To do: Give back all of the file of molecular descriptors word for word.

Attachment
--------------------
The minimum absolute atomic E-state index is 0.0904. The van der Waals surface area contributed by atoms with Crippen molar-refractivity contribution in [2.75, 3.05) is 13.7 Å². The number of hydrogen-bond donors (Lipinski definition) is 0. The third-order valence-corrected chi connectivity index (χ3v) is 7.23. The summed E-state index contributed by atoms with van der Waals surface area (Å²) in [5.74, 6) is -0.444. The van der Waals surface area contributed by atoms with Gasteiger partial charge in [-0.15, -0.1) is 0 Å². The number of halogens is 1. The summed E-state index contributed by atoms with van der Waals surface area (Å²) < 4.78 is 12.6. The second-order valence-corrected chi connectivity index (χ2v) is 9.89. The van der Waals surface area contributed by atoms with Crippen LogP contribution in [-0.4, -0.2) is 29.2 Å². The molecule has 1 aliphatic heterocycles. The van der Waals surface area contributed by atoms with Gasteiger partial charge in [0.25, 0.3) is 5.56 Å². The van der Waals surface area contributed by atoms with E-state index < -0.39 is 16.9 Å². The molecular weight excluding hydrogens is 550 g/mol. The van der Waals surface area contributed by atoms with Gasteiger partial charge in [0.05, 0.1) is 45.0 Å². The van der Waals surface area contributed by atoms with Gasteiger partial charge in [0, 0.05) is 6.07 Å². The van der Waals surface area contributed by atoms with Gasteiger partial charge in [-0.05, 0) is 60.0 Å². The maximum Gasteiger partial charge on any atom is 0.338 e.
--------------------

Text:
The minimum absolute atomic E-state index is 0.0904. The van der Waals surface area contributed by atoms with Crippen molar-refractivity contribution in [2.75, 3.05) is 13.7 Å². The number of hydrogen-bond donors (Lipinski definition) is 0. The third-order valence-corrected chi connectivity index (χ3v) is 7.23. The summed E-state index contributed by atoms with van der Waals surface area (Å²) in [5.74, 6) is -0.444. The van der Waals surface area contributed by atoms with Gasteiger partial charge in [-0.15, -0.1) is 0 Å². The number of halogens is 1. The summed E-state index contributed by atoms with van der Waals surface area (Å²) < 4.78 is 12.6. The second-order valence-corrected chi connectivity index (χ2v) is 9.89. The van der Waals surface area contributed by atoms with Crippen LogP contribution in [-0.4, -0.2) is 29.2 Å². The molecule has 1 aliphatic heterocycles. The van der Waals surface area contributed by atoms with Gasteiger partial charge in [0.25, 0.3) is 5.56 Å². The van der Waals surface area contributed by atoms with E-state index < -0.39 is 16.9 Å². The molecular weight excluding hydrogens is 550 g/mol. The van der Waals surface area contributed by atoms with Gasteiger partial charge in [0.05, 0.1) is 45.0 Å². The van der Waals surface area contributed by atoms with Gasteiger partial charge in [0, 0.05) is 6.07 Å². The van der Waals surface area contributed by atoms with Gasteiger partial charge in [-0.05, 0) is 60.0 Å². The maximum Gasteiger partial charge on any atom is 0.338 e.